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1.
Circulation ; 145(18): 1398-1411, 2022 May 03.
Article in English | MEDLINE | ID: covidwho-1779500

ABSTRACT

BACKGROUND: SARS-CoV-2, the causal agent of COVID-19, enters human cells using the ACE2 (angiotensin-converting enzyme 2) protein as a receptor. ACE2 is thus key to the infection and treatment of the coronavirus. ACE2 is highly expressed in the heart and respiratory and gastrointestinal tracts, playing important regulatory roles in the cardiovascular and other biological systems. However, the genetic basis of the ACE2 protein levels is not well understood. METHODS: We have conducted the largest genome-wide association meta-analysis of plasma ACE2 levels in >28 000 individuals of the SCALLOP Consortium (Systematic and Combined Analysis of Olink Proteins). We summarize the cross-sectional epidemiological correlates of circulating ACE2. Using the summary statistics-based high-definition likelihood method, we estimate relevant genetic correlations with cardiometabolic phenotypes, COVID-19, and other human complex traits and diseases. We perform causal inference of soluble ACE2 on vascular disease outcomes and COVID-19 severity using mendelian randomization. We also perform in silico functional analysis by integrating with other types of omics data. RESULTS: We identified 10 loci, including 8 novel, capturing 30% of the heritability of the protein. We detected that plasma ACE2 was genetically correlated with vascular diseases, severe COVID-19, and a wide range of human complex diseases and medications. An X-chromosome cis-protein quantitative trait loci-based mendelian randomization analysis suggested a causal effect of elevated ACE2 levels on COVID-19 severity (odds ratio, 1.63 [95% CI, 1.10-2.42]; P=0.01), hospitalization (odds ratio, 1.52 [95% CI, 1.05-2.21]; P=0.03), and infection (odds ratio, 1.60 [95% CI, 1.08-2.37]; P=0.02). Tissue- and cell type-specific transcriptomic and epigenomic analysis revealed that the ACE2 regulatory variants were enriched for DNA methylation sites in blood immune cells. CONCLUSIONS: Human plasma ACE2 shares a genetic basis with cardiovascular disease, COVID-19, and other related diseases. The genetic architecture of the ACE2 protein is mapped, providing a useful resource for further biological and clinical studies on this coronavirus receptor.


Subject(s)
Angiotensin-Converting Enzyme 2 , COVID-19 , Angiotensin-Converting Enzyme 2/genetics , COVID-19/genetics , Cross-Sectional Studies , Genome-Wide Association Study , Humans , Receptors, Coronavirus , SARS-CoV-2
2.
Immunity ; 55(3): 542-556.e5, 2022 03 08.
Article in English | MEDLINE | ID: covidwho-1768197

ABSTRACT

Some patients hospitalized with acute COVID-19 suffer respiratory symptoms that persist for many months. We delineated the immune-proteomic landscape in the airways and peripheral blood of healthy controls and post-COVID-19 patients 3 to 6 months after hospital discharge. Post-COVID-19 patients showed abnormal airway (but not plasma) proteomes, with an elevated concentration of proteins associated with apoptosis, tissue repair, and epithelial injury versus healthy individuals. Increased numbers of cytotoxic lymphocytes were observed in individuals with greater airway dysfunction, while increased B cell numbers and altered monocyte subsets were associated with more widespread lung abnormalities. A one-year follow-up of some post-COVID-19 patients indicated that these abnormalities resolved over time. In summary, COVID-19 causes a prolonged change to the airway immune landscape in those with persistent lung disease, with evidence of cell death and tissue repair linked to the ongoing activation of cytotoxic T cells.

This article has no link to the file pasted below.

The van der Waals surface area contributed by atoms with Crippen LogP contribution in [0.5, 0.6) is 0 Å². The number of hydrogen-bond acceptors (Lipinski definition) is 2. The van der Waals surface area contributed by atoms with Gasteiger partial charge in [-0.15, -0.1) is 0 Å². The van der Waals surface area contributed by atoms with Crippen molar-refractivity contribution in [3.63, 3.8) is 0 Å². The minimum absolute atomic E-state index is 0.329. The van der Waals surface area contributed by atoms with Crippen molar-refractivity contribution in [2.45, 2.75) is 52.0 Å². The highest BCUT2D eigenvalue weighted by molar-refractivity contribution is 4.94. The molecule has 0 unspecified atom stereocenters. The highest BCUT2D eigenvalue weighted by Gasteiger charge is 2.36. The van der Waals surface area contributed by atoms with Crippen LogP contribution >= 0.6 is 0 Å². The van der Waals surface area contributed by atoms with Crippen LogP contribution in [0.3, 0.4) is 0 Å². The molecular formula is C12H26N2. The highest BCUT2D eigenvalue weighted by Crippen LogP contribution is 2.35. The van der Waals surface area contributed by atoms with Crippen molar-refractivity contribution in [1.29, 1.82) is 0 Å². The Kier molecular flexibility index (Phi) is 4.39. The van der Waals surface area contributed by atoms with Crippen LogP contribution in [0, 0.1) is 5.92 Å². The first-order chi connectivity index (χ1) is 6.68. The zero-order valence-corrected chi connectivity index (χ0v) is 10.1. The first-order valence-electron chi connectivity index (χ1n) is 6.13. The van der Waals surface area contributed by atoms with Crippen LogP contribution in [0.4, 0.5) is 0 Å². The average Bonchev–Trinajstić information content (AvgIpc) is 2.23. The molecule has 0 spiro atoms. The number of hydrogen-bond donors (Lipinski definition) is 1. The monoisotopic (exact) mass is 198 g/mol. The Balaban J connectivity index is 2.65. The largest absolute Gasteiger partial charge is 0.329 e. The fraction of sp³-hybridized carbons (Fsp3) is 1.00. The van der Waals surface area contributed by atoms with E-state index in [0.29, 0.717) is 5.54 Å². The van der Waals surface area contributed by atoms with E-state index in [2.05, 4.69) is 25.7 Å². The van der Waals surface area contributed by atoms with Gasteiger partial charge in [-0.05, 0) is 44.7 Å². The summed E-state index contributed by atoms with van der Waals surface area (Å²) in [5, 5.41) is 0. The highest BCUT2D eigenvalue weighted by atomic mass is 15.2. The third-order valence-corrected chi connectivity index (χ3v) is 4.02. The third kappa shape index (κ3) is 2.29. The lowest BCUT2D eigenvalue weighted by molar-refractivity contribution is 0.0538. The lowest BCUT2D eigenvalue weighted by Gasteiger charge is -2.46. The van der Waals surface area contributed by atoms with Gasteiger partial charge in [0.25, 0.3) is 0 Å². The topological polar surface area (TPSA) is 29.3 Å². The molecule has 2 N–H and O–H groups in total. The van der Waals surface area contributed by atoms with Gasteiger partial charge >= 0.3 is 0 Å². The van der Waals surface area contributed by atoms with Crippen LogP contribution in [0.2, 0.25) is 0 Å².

Subject(s)
B-Lymphocytes/immunology , COVID-19/immunology , Monocytes/immunology , Respiration Disorders/immunology , Respiratory System/immunology , SARS-CoV-2/physiology , T-Lymphocytes, Cytotoxic/immunology , Adult , Aged , COVID-19/complications , Female , Follow-Up Studies , Humans , Immunity, Cellular , Immunoproteins , Male , Middle Aged , Proteome , Respiration Disorders/etiology , Respiratory System/pathology
3.
Oxf Open Immunol ; 2(1): iqab014, 2021.
Article in English | MEDLINE | ID: covidwho-1377979

ABSTRACT

Protease inhibitors influence a range of innate immunity and inflammatory pathways. We quantified plasma concentrations of key anti-inflammatory protease inhibitors in chronic haemodialysis patients with coronavirus disease 2019 (COVID-19). The samples were collected early in the disease course to determine whether plasma protease inhibitor levels associated with the presence and severity of COVID-19. We used antibody-based immunoassays to measure plasma concentrations of C1 esterase inhibitor, alpha2-macroglobulin, antithrombin and inter-alpha-inhibitor heavy chain 4 (ITIH4) in 100 serial samples from 27 haemodialysis patients with COVID-19. ITIH4 was tested in two assays, one measuring intact ITIH4 and another also detecting any fragmented ITIH4 (total ITIH4). Control cohorts were 32 haemodialysis patients without COVID-19 and 32 healthy controls. We compared protease inhibitor concentration based on current and future COVID-19 severity and with C-reactive protein. Results were adjusted for repeated measures and multiple comparisons. Analysis of all available samples demonstrated lower plasma C1 esterase inhibitor and α2M and higher total ITIH4 in COVID-19 compared with dialysis controls. These differences were also seen in the first sample collected after COVID-19 diagnosis, a median of 4 days from diagnostic swab. Plasma ITIH4 levels were higher in severe than the non-severe COVID-19. Serum C-reactive protein correlated positively with plasma levels of antithrombin, intact ITIH4 and total ITIH4. In conclusion, plasma protease inhibitor concentrations are altered in COVID-19.